Experts express caution over the growing use of automated technology and artificial intelligence for job and candidate screening and hiring processes. MACo tackled the issue at the 2022 Summer Conference.
Experts at the Equal Employment Opportunity Commission (EEOC) and the Department of Labor’s (DOL) Office of Federal Contract Compliance Programs (OFFCCP) are warning about the potential for automated technology, like artificial intelligence (AI), used in the workplace for hiring and human resource functions to accelerate discrimination.
Wilneida Negrón, Director of Policy and Research at worker organizing platform Coworker.org, recently explained the kinds of automatic technologies being used in the workplace, like video screening tools and AI that analyze things like “facial movements to make assessments about candidates; automated sourcing and recruitment platforms that use public data to make predictions about competencies and chatbots that screen potential applicants.”
The federal agencies hosted a September 13 virtual roundtable on the issue with external stakeholders to discuss “the civil rights implications of the use of automated technology systems, including artificial intelligence, in the recruitment and hiring of workers.” The virtual event was part of the agencies’ joint HIRE Initiative and the EEOC’s AI and Algorithmic Fairness Initiative.
The agencies issued a joint statement on the vent that detailed concerns and implications of AI and algorithmic technology in the workplace:
Participants identified numerous ways that employers use automated technologies to source and screen job applicants, such as machine learning algorithms that review resumes and video interviewing technology. They also explained how discrimination may occur based on protected characteristics, including race, sex, disability, and age when employers use hiring technologies. Potential barriers to equal employment opportunity include issues accessing technology due to the digital divide, job advertisements targeting specific groups, and programs analyzing incomplete datasets that under- or over-represent historically marginalized groups.
Participants also identified how automated technologies might promote equal employment opportunity such as “helping employers better understand applicant pools,” but still offered caution:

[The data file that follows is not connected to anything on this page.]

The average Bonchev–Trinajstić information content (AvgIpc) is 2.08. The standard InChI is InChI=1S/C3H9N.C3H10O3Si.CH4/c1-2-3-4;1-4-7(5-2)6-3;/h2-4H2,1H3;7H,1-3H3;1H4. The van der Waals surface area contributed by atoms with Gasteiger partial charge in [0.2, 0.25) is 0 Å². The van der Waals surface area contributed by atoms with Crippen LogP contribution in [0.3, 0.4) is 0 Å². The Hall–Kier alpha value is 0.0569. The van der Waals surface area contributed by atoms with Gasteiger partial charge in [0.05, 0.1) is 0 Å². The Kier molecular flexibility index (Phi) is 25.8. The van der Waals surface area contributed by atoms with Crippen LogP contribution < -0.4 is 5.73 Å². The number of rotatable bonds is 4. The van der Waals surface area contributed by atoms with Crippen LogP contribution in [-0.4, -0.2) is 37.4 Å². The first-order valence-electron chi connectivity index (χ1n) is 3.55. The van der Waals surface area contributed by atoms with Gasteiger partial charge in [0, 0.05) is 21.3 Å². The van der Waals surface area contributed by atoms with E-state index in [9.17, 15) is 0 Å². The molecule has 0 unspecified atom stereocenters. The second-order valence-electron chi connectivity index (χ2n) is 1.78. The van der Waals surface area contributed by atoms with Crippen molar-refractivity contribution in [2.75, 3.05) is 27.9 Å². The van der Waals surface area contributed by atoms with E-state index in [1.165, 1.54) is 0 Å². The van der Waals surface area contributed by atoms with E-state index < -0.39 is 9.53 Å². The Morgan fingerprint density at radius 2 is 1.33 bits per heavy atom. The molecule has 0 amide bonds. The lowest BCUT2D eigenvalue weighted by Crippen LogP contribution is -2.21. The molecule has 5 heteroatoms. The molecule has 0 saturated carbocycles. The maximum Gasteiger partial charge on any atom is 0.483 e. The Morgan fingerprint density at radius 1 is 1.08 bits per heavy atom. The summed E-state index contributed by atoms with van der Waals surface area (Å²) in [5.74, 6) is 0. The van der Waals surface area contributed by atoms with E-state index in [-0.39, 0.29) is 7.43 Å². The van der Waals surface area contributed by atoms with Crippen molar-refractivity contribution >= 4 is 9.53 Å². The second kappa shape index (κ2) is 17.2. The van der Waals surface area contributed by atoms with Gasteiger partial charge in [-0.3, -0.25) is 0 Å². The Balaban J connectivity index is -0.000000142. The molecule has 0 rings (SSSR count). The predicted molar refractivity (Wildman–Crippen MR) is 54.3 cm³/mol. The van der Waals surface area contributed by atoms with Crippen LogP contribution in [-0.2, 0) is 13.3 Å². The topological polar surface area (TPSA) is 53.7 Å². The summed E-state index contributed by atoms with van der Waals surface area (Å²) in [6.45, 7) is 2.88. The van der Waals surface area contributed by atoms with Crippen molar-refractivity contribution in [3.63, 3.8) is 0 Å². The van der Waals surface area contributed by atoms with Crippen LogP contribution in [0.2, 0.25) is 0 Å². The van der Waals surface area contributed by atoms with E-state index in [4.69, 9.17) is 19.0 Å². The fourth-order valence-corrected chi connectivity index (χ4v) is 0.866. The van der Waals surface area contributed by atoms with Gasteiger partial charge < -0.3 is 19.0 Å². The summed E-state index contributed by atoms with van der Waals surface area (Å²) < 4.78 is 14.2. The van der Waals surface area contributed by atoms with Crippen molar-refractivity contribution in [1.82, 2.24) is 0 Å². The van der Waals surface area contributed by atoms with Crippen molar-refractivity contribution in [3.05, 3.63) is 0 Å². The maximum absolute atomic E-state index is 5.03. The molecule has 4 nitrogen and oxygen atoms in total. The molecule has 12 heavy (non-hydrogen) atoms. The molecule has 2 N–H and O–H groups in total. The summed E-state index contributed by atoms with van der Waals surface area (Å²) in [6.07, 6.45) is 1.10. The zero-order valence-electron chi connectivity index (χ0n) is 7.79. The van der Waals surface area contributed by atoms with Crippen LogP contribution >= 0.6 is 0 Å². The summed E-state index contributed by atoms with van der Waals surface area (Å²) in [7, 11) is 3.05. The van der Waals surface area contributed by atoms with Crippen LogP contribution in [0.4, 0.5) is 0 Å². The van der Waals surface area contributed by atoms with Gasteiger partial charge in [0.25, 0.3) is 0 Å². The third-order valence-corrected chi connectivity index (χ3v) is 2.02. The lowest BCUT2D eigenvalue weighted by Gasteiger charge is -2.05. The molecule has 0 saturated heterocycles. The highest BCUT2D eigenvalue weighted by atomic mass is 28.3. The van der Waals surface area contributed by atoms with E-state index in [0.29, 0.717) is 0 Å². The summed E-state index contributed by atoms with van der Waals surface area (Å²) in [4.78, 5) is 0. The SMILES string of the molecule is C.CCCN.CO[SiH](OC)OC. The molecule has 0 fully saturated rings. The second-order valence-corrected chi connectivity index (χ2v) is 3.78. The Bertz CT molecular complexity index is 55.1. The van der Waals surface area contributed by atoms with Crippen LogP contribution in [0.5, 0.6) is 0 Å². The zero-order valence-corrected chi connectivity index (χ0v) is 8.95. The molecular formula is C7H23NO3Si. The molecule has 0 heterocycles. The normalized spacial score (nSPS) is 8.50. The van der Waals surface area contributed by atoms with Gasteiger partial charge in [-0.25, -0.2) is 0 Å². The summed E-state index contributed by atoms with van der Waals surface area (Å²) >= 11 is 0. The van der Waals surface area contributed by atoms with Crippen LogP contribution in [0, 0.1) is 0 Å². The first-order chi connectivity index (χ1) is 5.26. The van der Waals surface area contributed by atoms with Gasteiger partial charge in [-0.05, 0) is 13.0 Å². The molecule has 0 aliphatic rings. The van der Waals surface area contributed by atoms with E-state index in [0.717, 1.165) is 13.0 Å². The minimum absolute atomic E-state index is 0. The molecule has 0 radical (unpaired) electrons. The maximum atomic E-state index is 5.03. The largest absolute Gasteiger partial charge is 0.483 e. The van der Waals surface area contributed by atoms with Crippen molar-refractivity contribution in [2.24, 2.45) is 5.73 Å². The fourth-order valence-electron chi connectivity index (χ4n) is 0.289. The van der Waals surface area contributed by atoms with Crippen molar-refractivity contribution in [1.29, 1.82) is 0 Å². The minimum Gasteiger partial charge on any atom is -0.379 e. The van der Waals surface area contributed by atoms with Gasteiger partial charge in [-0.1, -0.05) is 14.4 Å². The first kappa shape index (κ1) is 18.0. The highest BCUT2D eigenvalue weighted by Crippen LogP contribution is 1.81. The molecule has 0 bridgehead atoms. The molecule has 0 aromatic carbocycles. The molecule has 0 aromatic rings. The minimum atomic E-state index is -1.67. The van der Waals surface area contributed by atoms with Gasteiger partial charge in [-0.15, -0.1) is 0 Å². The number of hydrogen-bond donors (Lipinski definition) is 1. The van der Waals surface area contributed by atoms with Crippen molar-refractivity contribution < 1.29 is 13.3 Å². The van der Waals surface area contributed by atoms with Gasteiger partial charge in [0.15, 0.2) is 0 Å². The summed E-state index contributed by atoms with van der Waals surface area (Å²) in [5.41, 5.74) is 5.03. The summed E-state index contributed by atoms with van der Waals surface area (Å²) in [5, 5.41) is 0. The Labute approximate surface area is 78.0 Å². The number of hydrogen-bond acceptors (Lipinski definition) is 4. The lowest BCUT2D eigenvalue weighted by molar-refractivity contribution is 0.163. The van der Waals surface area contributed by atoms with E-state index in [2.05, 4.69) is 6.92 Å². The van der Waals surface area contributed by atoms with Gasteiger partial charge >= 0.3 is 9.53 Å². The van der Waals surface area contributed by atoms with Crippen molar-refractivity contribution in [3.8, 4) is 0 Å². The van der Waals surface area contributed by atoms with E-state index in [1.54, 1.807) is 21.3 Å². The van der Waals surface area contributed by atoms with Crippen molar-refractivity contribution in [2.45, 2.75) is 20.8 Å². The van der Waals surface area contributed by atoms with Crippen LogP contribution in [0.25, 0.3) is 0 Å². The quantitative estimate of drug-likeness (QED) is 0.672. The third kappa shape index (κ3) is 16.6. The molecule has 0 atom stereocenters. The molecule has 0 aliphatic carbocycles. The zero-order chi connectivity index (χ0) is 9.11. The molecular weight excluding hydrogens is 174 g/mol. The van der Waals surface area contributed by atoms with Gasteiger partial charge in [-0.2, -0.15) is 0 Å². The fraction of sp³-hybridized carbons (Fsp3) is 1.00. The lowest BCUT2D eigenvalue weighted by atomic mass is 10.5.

Also, participants provided some promising practices to reduce the potential for discrimination. Several speakers noted the importance of ensuring that employers understand how these sophisticated tools are being used to make decisions, address upfront any potential for selection bias, and the need to offer reasonable accommodation to applicants with disabilities.
“To be clear, I am not suggesting that automated hiring systems cannot be used consistently with [diversity, equity, inclusion and accessibility] initiatives,” said Charlotte Burrows, EEOC chair at the September 13 event. “But it’s important to understand the ways in which the assumptions included in the design of some programs that automate employment decisions can affect the diversity of candidates selected.”
A new report from Route Fifty delves even further into the policy debate and how “this technology isn’t necessarily discriminatory, but can be”:
Algorithmic screens could “increase the diversity of our talent pools … if they measure the skills and abilities needed to succeed,” said Jenny Yang, director of the OFCCP, which enforces equal employment opportunity laws among federal contractors. But using “proxies” like education level to screen out candidates can eliminate people who could actually be good at the job.
Digital advertising platforms can also allow employers to show job ads only to certain workers based on race, gender and age, said Peter Romer-Friedman, a principal at Gupta Wessler PLLC, who has worked on a lawsuit centering on Facebook’s practices in this area.
Importantly, additional guidance from the EEOC may be forthcoming:
The EEOC said that it would issue technical assistance on the use of AI in employment decisions when it launched its AI initiative last year. It issued guidance in May with the Justice Department focused on the impact on people with disabilities specifically.
MACo tackled the issue at the 2022 Summer Conference
In the first part of a two-part series, at the 2022 MACo Summer Conference, experts and human resource professionals discussed best practices for hiring and retaining a talented workforce.
During the conference, participants learned about innovative hiring practices to bypass workforce roadblocks and to cultivate a new pool of diverse candidates — including using automated technology in candidate screening and hiring processes.
Christine Walters, Principal of FiveL Company, provided an oversight of legal and ethical considerations for local governments utilizing such tools and cautioned that counties consider the ethical and legal implications of AI and facial recognition software for Human Resources purposes.